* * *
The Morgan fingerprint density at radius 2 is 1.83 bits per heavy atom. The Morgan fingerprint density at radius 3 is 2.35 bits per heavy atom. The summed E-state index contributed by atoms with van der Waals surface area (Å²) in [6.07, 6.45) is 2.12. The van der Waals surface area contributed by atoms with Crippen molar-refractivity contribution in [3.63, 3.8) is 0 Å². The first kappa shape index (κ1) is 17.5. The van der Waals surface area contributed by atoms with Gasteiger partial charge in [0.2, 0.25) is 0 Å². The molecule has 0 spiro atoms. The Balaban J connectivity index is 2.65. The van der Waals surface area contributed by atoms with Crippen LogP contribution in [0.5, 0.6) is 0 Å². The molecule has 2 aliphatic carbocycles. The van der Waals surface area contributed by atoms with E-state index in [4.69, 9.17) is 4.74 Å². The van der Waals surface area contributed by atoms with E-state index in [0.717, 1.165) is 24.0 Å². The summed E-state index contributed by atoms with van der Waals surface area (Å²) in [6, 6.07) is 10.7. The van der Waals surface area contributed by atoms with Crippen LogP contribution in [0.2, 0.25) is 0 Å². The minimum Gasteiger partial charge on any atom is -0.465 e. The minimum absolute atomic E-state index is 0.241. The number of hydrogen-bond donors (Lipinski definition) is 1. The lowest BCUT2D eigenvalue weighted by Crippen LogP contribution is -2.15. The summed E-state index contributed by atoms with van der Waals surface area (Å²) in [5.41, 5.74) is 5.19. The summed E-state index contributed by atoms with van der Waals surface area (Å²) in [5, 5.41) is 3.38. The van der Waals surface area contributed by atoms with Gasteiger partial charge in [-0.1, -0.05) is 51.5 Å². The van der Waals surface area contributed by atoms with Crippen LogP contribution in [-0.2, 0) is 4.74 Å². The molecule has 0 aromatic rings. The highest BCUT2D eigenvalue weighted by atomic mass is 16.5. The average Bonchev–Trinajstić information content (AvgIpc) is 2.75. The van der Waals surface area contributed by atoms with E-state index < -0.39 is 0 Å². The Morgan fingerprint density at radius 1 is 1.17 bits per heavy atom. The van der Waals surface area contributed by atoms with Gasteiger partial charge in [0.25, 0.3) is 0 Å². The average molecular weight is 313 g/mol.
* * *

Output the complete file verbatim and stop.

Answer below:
The Morgan fingerprint density at radius 2 is 1.83 bits per heavy atom. The Morgan fingerprint density at radius 3 is 2.35 bits per heavy atom. The summed E-state index contributed by atoms with van der Waals surface area (Å²) in [6.07, 6.45) is 2.12. The van der Waals surface area contributed by atoms with Crippen molar-refractivity contribution in [3.63, 3.8) is 0 Å². The first kappa shape index (κ1) is 17.5. The van der Waals surface area contributed by atoms with Gasteiger partial charge in [0.2, 0.25) is 0 Å². The molecule has 0 spiro atoms. The Balaban J connectivity index is 2.65. The van der Waals surface area contributed by atoms with Crippen LogP contribution in [0.5, 0.6) is 0 Å². The molecule has 2 aliphatic carbocycles. The van der Waals surface area contributed by atoms with E-state index in [4.69, 9.17) is 4.74 Å². The van der Waals surface area contributed by atoms with E-state index in [0.717, 1.165) is 24.0 Å². The summed E-state index contributed by atoms with van der Waals surface area (Å²) in [6, 6.07) is 10.7. The van der Waals surface area contributed by atoms with Crippen LogP contribution in [0.2, 0.25) is 0 Å². The minimum Gasteiger partial charge on any atom is -0.465 e. The minimum absolute atomic E-state index is 0.241. The number of hydrogen-bond donors (Lipinski definition) is 1. The lowest BCUT2D eigenvalue weighted by Crippen LogP contribution is -2.15. The summed E-state index contributed by atoms with van der Waals surface area (Å²) in [5.41, 5.74) is 5.19. The summed E-state index contributed by atoms with van der Waals surface area (Å²) in [5, 5.41) is 3.38. The van der Waals surface area contributed by atoms with Gasteiger partial charge in [-0.1, -0.05) is 51.5 Å². The van der Waals surface area contributed by atoms with Crippen LogP contribution in [-0.2, 0) is 4.74 Å². The molecule has 0 aromatic rings. The highest BCUT2D eigenvalue weighted by atomic mass is 16.5. The average Bonchev–Trinajstić information content (AvgIpc) is 2.75. The van der Waals surface area contributed by atoms with E-state index < -0.39 is 0 Å². The Morgan fingerprint density at radius 1 is 1.17 bits per heavy atom. The van der Waals surface area contributed by atoms with Gasteiger partial charge in [0.25, 0.3) is 0 Å². The average molecular weight is 313 g/mol.